“He’s not breathing….” Yes, I was a cruise ship nurse, the envy of all my friends at home who were doing the same old – same old. They envisioned me lying by the pool all day hobnobbing with the rich and famous, occasionally tossing a seasickness tablet to a passenger, visiting exotic ports of call and, of course, eating all that fabulous food. I tried to explain that it was a job. I had to work, often long hours and sometimes was unable to leave the ship for weeks. -Lorna Pominville*
Imagine…lost luggage…the scratchy itch…the scent of pescado…the taste of eel…the alarm of Alpha! Alpha! Alpha! As a cruise ship nurse, Lorna Pominville not only had a unique behind-the-scenes perspective of the tourism industry but she loved to inject humour into her storytelling.
Eventually, her world-wide adventures transformed into written travel articles for an on-line magazine and in 2011 she published a 276-page book titled ALPHA! ALPHA! ALPHA! Tales of a Cruise Ship Nurse. The collection included 30 humorous and insightful stories which still appeal to current armchair and experienced travelers.
Today, Pominville is retired from nursing, lives in Sarnia where she volunteers for the Heart & Stroke Foundation, attends writing groups and continues her writing.
Last week, I asked her to share her thoughts on her writing process as well as comment on her cruise ship stories. Below are her responses:
Describe your book in a short paragraph. Why did you write it?
While I was working on cruise ships there was always something new and interesting happening, both on board and shore side. I would describe these in letters to my friends and family, as well as when I was home on vacation. People started telling me that I should write a book because I had such great stories to tell. At first I thought, Yeah, right, but then the idea caught hold after I started writing travel articles for an old school friend who published an on-line magazine.
How does your work differ from others?
For one thing, the stories are all true. I’ve used real first names and have included a section of photos. I also wrote positive things about fellow crew. The positive incidents outnumbered the negative tenfold, hence the reason I stayed with the job for over ten years. The stories about the job are educational as well, giving the reader a realistic idea of what to expect in the role of cruise ship nurse. It’s not like Love Boat.
Why do you write the way you do? How does your writing process work?
I write short stories because I can’t seem to keep the story going long enough to become a novel – which I would love to be able to do. As a nurse, all our charting had to be concise and to the point so perhaps it’s a habit. Although I must confess, I am impatient and want to get the work done!
I have no particular process. I just write when I’m in the mood. I write non-fiction mostly because it is so much easier to write something you know about. It’s easy to flesh out or embellish it a bit but fiction, which I love by the way, takes a lot more work I find. Research needs to be done to make sure what you write is plausible, etc.
As a self-published writer, what do you feel are the pros and cons of self-publishing?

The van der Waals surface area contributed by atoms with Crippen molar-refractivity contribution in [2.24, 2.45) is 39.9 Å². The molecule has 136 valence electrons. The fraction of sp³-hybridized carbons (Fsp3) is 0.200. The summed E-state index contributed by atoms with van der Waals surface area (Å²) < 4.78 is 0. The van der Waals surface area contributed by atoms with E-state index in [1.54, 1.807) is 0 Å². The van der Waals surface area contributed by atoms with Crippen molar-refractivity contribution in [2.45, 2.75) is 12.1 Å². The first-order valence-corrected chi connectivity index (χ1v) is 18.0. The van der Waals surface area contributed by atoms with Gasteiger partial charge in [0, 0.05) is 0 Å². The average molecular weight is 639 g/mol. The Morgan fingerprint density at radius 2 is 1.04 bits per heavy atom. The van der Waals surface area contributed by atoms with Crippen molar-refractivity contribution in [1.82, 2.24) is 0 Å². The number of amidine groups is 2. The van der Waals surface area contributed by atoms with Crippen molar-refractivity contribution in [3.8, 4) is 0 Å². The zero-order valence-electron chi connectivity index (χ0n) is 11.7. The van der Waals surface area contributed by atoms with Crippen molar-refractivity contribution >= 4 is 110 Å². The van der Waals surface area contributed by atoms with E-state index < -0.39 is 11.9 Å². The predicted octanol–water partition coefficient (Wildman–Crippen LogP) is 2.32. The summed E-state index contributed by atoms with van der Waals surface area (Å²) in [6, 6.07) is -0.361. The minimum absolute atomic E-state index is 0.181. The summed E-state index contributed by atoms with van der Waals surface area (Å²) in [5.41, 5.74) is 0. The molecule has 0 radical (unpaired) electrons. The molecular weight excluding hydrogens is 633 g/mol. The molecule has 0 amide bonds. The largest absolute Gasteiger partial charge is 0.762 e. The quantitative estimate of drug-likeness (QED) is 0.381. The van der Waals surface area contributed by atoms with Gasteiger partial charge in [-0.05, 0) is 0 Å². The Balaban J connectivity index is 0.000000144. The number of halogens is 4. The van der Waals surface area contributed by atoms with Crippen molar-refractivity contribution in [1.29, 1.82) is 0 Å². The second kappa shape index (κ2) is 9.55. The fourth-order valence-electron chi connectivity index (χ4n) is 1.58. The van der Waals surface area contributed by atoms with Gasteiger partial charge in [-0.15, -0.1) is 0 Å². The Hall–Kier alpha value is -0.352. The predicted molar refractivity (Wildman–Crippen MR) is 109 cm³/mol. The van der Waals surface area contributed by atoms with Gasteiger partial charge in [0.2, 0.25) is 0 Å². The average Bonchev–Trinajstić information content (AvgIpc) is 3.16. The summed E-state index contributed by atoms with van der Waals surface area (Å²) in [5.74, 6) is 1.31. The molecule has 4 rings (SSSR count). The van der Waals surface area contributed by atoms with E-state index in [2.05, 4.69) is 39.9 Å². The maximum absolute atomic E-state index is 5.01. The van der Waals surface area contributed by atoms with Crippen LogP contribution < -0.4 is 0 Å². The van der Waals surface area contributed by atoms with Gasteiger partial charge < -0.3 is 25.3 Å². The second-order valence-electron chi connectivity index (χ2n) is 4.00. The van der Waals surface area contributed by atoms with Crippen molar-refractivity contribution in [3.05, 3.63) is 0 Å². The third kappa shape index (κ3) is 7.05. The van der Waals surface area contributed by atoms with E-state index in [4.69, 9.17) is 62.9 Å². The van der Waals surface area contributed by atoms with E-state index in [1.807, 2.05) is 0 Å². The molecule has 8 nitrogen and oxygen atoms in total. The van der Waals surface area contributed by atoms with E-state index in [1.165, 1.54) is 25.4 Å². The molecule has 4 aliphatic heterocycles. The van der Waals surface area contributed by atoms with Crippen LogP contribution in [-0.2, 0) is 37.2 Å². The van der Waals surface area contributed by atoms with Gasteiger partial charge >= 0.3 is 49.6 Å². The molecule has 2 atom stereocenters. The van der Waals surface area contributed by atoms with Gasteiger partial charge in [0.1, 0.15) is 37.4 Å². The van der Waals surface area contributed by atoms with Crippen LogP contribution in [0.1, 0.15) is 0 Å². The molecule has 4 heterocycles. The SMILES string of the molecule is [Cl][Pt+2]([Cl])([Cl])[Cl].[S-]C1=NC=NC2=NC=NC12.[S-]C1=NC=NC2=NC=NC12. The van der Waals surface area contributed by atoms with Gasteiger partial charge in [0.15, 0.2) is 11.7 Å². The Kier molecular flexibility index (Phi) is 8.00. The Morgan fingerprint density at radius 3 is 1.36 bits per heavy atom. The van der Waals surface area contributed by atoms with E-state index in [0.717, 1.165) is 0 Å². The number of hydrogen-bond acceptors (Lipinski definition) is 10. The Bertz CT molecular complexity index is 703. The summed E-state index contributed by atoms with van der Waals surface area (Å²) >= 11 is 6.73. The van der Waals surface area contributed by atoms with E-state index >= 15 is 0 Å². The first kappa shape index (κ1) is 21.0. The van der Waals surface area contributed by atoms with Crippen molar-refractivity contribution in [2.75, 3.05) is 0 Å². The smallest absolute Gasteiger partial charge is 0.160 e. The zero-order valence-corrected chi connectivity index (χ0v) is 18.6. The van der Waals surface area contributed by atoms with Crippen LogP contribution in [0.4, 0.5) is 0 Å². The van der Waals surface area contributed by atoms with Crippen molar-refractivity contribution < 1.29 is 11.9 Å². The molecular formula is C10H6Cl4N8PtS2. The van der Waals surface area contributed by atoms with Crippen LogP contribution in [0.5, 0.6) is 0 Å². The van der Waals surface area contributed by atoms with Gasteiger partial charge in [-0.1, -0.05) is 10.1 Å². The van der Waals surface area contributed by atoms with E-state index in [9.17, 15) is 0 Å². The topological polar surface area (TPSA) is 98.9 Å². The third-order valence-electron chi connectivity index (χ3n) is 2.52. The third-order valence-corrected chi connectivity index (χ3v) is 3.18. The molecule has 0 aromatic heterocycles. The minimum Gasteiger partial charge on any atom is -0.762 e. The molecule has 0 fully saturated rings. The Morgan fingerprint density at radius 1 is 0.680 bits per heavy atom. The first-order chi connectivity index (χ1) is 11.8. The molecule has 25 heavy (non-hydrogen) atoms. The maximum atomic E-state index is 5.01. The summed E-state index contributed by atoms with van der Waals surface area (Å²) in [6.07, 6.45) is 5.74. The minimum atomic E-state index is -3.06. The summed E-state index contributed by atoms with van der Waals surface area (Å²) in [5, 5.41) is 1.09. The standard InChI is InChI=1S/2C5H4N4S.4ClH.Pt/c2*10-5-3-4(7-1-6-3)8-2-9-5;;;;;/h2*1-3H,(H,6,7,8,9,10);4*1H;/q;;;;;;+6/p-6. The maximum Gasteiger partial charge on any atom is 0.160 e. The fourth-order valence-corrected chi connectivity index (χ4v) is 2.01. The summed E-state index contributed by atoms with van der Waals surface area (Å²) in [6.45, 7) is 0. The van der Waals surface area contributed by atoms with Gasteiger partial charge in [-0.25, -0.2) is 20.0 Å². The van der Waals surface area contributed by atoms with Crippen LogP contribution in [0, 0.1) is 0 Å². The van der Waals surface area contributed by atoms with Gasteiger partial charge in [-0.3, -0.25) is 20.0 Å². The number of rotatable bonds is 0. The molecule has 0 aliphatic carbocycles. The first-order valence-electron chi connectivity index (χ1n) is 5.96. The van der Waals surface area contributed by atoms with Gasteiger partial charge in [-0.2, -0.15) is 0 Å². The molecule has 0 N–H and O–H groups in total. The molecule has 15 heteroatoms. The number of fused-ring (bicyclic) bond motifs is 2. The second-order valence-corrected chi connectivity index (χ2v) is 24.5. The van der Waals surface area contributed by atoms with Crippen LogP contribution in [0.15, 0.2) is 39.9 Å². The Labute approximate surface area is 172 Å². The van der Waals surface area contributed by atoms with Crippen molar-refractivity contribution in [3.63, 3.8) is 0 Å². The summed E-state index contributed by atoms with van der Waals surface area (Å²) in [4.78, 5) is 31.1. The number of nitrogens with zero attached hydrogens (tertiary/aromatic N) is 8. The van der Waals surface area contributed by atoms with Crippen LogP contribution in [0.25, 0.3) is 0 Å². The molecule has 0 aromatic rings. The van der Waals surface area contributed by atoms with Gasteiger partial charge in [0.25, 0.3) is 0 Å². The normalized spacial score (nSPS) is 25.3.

When you self-publish you can get your work out quickly. There are a lot of computer programs that allow authors to set up the format themselves for printing and then it’s just off to a printer. Even if you can’t do this yourself it is fairly simple to find someone who can help fairly inexpensively.
Many of the so-called “Vanity Presses” still get your work out fairly quickly. However, it usually costs a considerable amount of money for one of the packages they offer. None of the well-known publishing companies take unsolicited manuscripts and it is very difficult to find an agent to take you on as an unknown. It could take years to get your manuscript to the publisher and another couple before you hear anything back. However, a reputable publishing company does give legitimacy to your writing and will often help with publicity and promotion which you have to do entirely by yourself when you self-publish.
What are you working on now?
At present I am writing children’s stories and a bit of poetry. I did a series of “talking animals” for toddlers and some others for a little older age group. I have submitted several to magazines and contests but no success in getting them published as yet. Unfortunately I am not an illustrator. The toddler stories lend themselves to be picture books but I don’t have the capability to do illustrations and a good one is expensive. I wouldn’t mind paying if I was assured that the books would be published. I have had several of my poems published in the Halcyon and Twisted Endings magazines but have really not done much else with them.
What medical advice or other advice would you give someone going on a cruise today?
Please, please keep you medications in your carry-on. Do NOT put them in your checked luggage. Also, leave them in their original packaging or have a detailed list with name of drug, strength, dosage and when and why you are to take it. Also carry a medical history and who to call in a medical emergency (include telephone number). Remember that the medical staff may come from a country where these medicines have a different name, colour, format, etc.
Thanks Lorna for the interview. Wishing you much success on your future projects.
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*from the book ALPHA! ALPHA! ALPHA! Tales of a Cruise Ship Nurse Joheromach Press, 2011) Reprinted with the author’s permission: Copyright ©2011 Lorna Pominville. Limited copies are still available for purchase at The Book Keeper, an indie bookstore in Sarnia, Ontario.